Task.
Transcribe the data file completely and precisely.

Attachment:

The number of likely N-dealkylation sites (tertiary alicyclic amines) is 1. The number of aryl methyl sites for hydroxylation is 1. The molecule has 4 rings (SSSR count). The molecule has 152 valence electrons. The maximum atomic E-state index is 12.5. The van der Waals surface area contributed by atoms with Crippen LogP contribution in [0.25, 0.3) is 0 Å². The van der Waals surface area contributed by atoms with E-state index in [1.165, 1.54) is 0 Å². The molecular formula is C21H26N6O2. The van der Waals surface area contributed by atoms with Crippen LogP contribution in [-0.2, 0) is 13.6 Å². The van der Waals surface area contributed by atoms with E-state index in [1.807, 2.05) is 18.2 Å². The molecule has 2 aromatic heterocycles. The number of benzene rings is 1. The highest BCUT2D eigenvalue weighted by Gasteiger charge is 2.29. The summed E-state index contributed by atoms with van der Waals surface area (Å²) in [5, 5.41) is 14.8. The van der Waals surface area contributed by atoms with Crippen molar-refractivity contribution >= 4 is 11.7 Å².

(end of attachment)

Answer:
The number of likely N-dealkylation sites (tertiary alicyclic amines) is 1. The number of aryl methyl sites for hydroxylation is 1. The molecule has 4 rings (SSSR count). The molecule has 152 valence electrons. The maximum atomic E-state index is 12.5. The van der Waals surface area contributed by atoms with Crippen LogP contribution in [0.25, 0.3) is 0 Å². The van der Waals surface area contributed by atoms with E-state index in [1.165, 1.54) is 0 Å². The molecular formula is C21H26N6O2. The van der Waals surface area contributed by atoms with Crippen LogP contribution in [-0.2, 0) is 13.6 Å². The van der Waals surface area contributed by atoms with E-state index in [1.807, 2.05) is 18.2 Å². The molecule has 2 aromatic heterocycles. The number of benzene rings is 1. The highest BCUT2D eigenvalue weighted by Gasteiger charge is 2.29. The summed E-state index contributed by atoms with van der Waals surface area (Å²) in [5, 5.41) is 14.8. The van der Waals surface area contributed by atoms with Crippen molar-refractivity contribution >= 4 is 11.7 Å².